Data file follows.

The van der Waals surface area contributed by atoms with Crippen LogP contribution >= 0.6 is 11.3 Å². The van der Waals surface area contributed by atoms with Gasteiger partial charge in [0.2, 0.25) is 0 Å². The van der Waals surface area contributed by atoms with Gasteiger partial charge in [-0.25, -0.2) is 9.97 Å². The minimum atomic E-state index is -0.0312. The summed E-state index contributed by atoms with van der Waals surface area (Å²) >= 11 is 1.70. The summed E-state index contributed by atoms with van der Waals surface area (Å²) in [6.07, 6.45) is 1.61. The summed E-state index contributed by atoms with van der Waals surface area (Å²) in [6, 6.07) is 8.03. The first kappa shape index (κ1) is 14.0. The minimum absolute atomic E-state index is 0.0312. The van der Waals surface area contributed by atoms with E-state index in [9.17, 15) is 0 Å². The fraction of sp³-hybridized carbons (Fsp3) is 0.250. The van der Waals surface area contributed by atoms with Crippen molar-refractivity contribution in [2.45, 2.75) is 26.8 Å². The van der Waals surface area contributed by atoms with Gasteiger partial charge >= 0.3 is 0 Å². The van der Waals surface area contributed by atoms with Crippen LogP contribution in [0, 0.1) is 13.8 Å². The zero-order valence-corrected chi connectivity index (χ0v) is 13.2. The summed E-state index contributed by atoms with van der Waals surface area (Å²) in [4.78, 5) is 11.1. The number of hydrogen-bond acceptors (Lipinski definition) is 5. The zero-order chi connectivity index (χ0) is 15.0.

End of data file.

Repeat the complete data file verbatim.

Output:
The van der Waals surface area contributed by atoms with Crippen LogP contribution >= 0.6 is 11.3 Å². The van der Waals surface area contributed by atoms with Gasteiger partial charge in [0.2, 0.25) is 0 Å². The van der Waals surface area contributed by atoms with Gasteiger partial charge in [-0.25, -0.2) is 9.97 Å². The minimum atomic E-state index is -0.0312. The summed E-state index contributed by atoms with van der Waals surface area (Å²) >= 11 is 1.70. The summed E-state index contributed by atoms with van der Waals surface area (Å²) in [6.07, 6.45) is 1.61. The summed E-state index contributed by atoms with van der Waals surface area (Å²) in [6, 6.07) is 8.03. The first kappa shape index (κ1) is 14.0. The minimum absolute atomic E-state index is 0.0312. The van der Waals surface area contributed by atoms with E-state index in [9.17, 15) is 0 Å². The fraction of sp³-hybridized carbons (Fsp3) is 0.250. The van der Waals surface area contributed by atoms with Crippen molar-refractivity contribution in [2.45, 2.75) is 26.8 Å². The van der Waals surface area contributed by atoms with Gasteiger partial charge >= 0.3 is 0 Å². The van der Waals surface area contributed by atoms with Crippen LogP contribution in [0, 0.1) is 13.8 Å². The zero-order valence-corrected chi connectivity index (χ0v) is 13.2. The summed E-state index contributed by atoms with van der Waals surface area (Å²) in [4.78, 5) is 11.1. The number of hydrogen-bond acceptors (Lipinski definition) is 5. The zero-order chi connectivity index (χ0) is 15.0.